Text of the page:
Hardened PCs: How Dell Is Using Sun Tzu to Kick Panasonic out of the Market

    While it is a gradual process, quarter over quarter, Dell appears to be gaining share over Panasonic in the hardened PC space. What makes this interesting is that Panasonic is to hardened PCs what Apple used to be to MP3 players with the iPod. Panasonic is not only massively dominant, it historically took on all comers and tossed them aside surprisingly easily. So how is Dell now able to gain share against this dominant firm when no one could do this in the past? Part of this is Dell execution, but part of this is also textbook mistakes that Panasonic made, which put the market at risk in the first place.

    I think a lesson here suggests that if Panasonic doesn’t get its act together, it will be out of this lucrative market in around a decade.

    What Defined Panasonic? Focus

    I was taking a military strategy test the other day (I have strange ideas about what is “fun”) and one of the questions spoke to strategy against a vastly superior force. You don’t use frontal assaults; you harass and basically find ways to shoot the other guys in the butt. Or put more simply, because you have limited resources, you must use them very effectively, which means a huge emphasis on focus. You don’t have the luxury of messing around. In business, this means you know the market backwards and forwards and you focus on the related industries like a laser.

    This was Panasonic’s historical advantage. It didn’t have the distractions typically associated with a large company. The ToughBook unit was largely autonomous, focused on hardened products and the markets that used them (mostly health care, law enforcement, military and petrochemical), and owned this segment with a passion.

    Killing Focus

    What the parent company did was then take a bunch of less focused and largely underperforming units and fold them into the same firm. Now the company had businesses in fast food, general business and general government. It didn’t know which did or didn’t generally use hardened products. The unit was asked to bundle things like displays and projectors with Toughbooks, creating solutions that didn’t seem to make any real sense. The focus they once had worked against them.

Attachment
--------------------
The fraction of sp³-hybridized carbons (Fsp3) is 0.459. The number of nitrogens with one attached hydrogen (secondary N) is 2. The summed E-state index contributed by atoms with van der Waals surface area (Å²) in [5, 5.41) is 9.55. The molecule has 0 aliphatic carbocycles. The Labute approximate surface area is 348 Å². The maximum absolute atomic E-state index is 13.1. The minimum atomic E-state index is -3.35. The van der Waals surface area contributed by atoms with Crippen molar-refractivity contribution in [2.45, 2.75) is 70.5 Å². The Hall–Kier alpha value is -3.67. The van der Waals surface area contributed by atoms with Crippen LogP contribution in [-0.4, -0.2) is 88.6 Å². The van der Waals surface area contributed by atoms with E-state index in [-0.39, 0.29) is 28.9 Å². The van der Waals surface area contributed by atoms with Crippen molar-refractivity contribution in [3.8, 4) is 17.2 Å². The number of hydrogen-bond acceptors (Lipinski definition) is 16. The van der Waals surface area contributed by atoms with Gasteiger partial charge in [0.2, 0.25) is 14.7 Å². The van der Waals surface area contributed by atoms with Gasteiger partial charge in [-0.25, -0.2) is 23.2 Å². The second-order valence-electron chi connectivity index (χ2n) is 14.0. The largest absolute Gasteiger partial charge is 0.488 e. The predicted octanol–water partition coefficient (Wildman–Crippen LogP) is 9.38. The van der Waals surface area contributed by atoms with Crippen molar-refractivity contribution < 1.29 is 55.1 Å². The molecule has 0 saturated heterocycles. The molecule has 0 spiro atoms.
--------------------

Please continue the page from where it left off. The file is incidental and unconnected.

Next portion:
Rather than starting with a problem and then building a focused solution, they had a bunch of parts that they were trying to use to solve problems that I don’t think even existed in anyone’s head. Suddenly, the market exploded to something in Dell’s league, but they lacked the breadth of product, services and channels to compete. Or, more bluntly, rather than forcing Dell to compete as Panasonic did on the field of Panasonic’s choosing, Panasonic had flipped to what was basically a frontal attack on Dell’s markets. It hasn’t been going well.


    But Dell has changed its approach as well. Basically, learning from Panasonic, it created a company within a company to focus on hardened PCs. No longer offering simply a Dell PC wrapped in rubber, this unit has learned to embrace the markets where hardened PCs thrive, create solutions designed specifically for these markets, using components from common pools. This means they can build hardened machines that rival Panasonic’s at a lower cost, sell them bunded with Dell’s other offerings for price savings, and wrap them with global services, which are now based on EMC’s massive capability. In short, while Panasonic drifted away from Panasonic’s own model, Dell embraced it and then improved on it, very like the old Embrace, Extend, Extinguish strategy that allowed Microsoft to take the productivity market away from Lotus in the 1980s.

    Wrapping Up: Sun Tzu

    In summer, I get caught up in my reading and like to play strategy games. As a result, I’m revisiting Sun Tzu a lot at the moment. One of the things he taught was that you need to know not only your competitor but yourself. A good deal of the reason Panasonic is failing in the hardened PC space is because it has forgotten who it is and doesn’t at all realize that Dell today is very different and vastly more capable than the Dell of last decade. Dell, in contrast, understands Panasonic deeply and is coming around to fully understanding its capabilities as the new Dell Technologies.

    If Sun Tzu is right, and for thousands of years his strategic advice has proven incredibly accurate, Dell will eventually displace Panasonic unless it remembers who it is and learns what Dell has become.


    Rob Enderle is President and Principal Analyst of the Enderle Group, a forward-looking emerging technology advisory firm.  With over 30 years’ experience in emerging technologies, he has provided regional and global companies with guidance in how to better target customer needs; create new business opportunities; anticipate technology changes; select vendors and products; and present their products in the best possible light. Rob covers the technology industry broadly. Before founding the Enderle Group, Rob was the Senior Research Fellow for Forrester Research and the Giga Information Group, and held senior positions at IBM and ROLM. Follow Rob on Twitter @enderle, on Facebook and on Google+

    Rob Enderle
    Rob Enderle
    As President and Principal Analyst of the Enderle Group, Rob provides regional and global companies with guidance in how to create credible dialogue with the market, target customer needs, create new business opportunities, anticipate technology changes, select vendors and products, and practice zero dollar marketing. For over 20 years Rob has worked for and with companies like Microsoft, HP, IBM, Dell, Toshiba, Gateway, Sony, USAA, Texas Instruments, AMD, Intel, Credit Suisse First Boston, ROLM, and Siemens.

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